This is true. Unfortunately, as I told my friend Johnny Bravo, a nurse, this myopic view may not sit well with US authorities. The only way to address the problem and to restore the credibility of the profession is for the examinees take the tests again in a credible manner. Those involved in the leakage should be meted out with penalties and charged in court as well. These will settle the issue once and for all.

Those who howled in protest and continue to do so still fail to recognize the ramifications of the leakage. The consequences will likely resonate far into the future, especially among the later batches of nurses who will be heading towards the US.

They should instead band together and work out a solution even if a lot of them really haven’t done anything wrong and did not benefit from the leakage. It is such a small price to pay to restore the credibility of the nursing profession that has opened up a lot of opportunities for young people abroad and provided better lives for their families back home.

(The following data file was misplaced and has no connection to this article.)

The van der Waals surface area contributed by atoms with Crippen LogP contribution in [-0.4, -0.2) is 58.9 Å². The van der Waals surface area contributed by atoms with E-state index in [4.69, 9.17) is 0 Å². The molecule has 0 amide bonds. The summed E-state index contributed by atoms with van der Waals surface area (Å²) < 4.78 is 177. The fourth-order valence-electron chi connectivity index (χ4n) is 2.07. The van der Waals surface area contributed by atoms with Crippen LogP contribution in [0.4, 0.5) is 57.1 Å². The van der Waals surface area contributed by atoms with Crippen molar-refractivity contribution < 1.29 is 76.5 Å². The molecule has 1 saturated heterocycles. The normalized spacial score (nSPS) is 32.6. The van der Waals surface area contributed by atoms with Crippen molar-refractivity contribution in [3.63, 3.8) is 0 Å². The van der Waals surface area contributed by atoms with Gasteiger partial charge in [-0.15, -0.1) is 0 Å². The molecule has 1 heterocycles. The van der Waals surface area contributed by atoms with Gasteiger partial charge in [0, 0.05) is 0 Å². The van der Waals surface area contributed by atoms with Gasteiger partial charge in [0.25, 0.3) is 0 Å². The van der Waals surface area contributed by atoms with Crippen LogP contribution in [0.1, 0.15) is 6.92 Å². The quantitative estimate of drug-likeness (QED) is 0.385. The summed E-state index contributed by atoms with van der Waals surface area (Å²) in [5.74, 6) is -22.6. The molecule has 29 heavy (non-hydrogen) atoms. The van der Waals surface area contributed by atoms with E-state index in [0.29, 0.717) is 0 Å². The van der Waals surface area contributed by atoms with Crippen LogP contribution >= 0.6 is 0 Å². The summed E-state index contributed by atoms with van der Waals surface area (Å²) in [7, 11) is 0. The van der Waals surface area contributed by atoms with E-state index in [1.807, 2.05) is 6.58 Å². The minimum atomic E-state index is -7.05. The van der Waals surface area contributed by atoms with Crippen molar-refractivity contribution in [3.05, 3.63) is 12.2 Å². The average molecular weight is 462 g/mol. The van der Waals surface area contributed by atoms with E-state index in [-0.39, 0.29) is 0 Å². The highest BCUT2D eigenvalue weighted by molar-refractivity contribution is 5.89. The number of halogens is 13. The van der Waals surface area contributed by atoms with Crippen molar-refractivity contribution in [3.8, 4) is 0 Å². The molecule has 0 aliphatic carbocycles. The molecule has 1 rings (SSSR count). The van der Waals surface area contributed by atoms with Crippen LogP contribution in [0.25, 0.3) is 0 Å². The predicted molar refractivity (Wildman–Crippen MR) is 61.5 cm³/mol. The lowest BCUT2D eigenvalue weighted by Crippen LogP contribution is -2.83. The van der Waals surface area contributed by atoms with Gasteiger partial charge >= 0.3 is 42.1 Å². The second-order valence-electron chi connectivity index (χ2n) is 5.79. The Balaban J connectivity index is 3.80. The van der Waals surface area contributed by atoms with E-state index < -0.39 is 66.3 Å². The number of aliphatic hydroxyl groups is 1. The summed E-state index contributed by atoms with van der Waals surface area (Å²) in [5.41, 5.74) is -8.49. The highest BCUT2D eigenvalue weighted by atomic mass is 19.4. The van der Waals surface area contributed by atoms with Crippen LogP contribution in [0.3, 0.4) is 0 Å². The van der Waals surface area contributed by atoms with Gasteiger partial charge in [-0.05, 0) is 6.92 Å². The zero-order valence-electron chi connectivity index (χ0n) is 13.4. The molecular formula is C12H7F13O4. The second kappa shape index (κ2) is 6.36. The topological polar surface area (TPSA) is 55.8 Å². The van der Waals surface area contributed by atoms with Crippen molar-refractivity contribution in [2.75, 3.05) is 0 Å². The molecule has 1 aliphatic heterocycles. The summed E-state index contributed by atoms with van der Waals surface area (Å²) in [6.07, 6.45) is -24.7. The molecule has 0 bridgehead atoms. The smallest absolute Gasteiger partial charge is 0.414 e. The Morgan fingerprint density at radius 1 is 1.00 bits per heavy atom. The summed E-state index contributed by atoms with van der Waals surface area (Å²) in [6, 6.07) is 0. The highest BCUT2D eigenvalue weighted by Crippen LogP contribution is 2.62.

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Another Lease

Along with Jun, Andy and his girlfriend Zak, I visited Duch’s mom at the Philippine Heart Centre last night. She’s in critical condition and she’s waging a final life-and-death battle, with the dark shadow hovering ever so closely (I know, I get carried away by my hyper-active imagination sometimes).

When the heart rate speeds up and the blood pressure falls down, we couldn’t help but trade worrying glances at each other.

Stepping inside the Heart Centre brings back unpleasant memories for me. This was, after all, the place where, many years ago, I waged my own close combat with the Grim Reaper. Suffering a complication from typhoid, I underwent critical surgery to stem the river of blood oozing from my insides.

It’s amazing how something like this can mobilize people around you. My relatives, colleagues and friends scoured hospitals and blood banks around the metropolis and organized a blood drive. Having a not-so-common blood type, I almost didn’t make it.

Prayers were said, masses offered.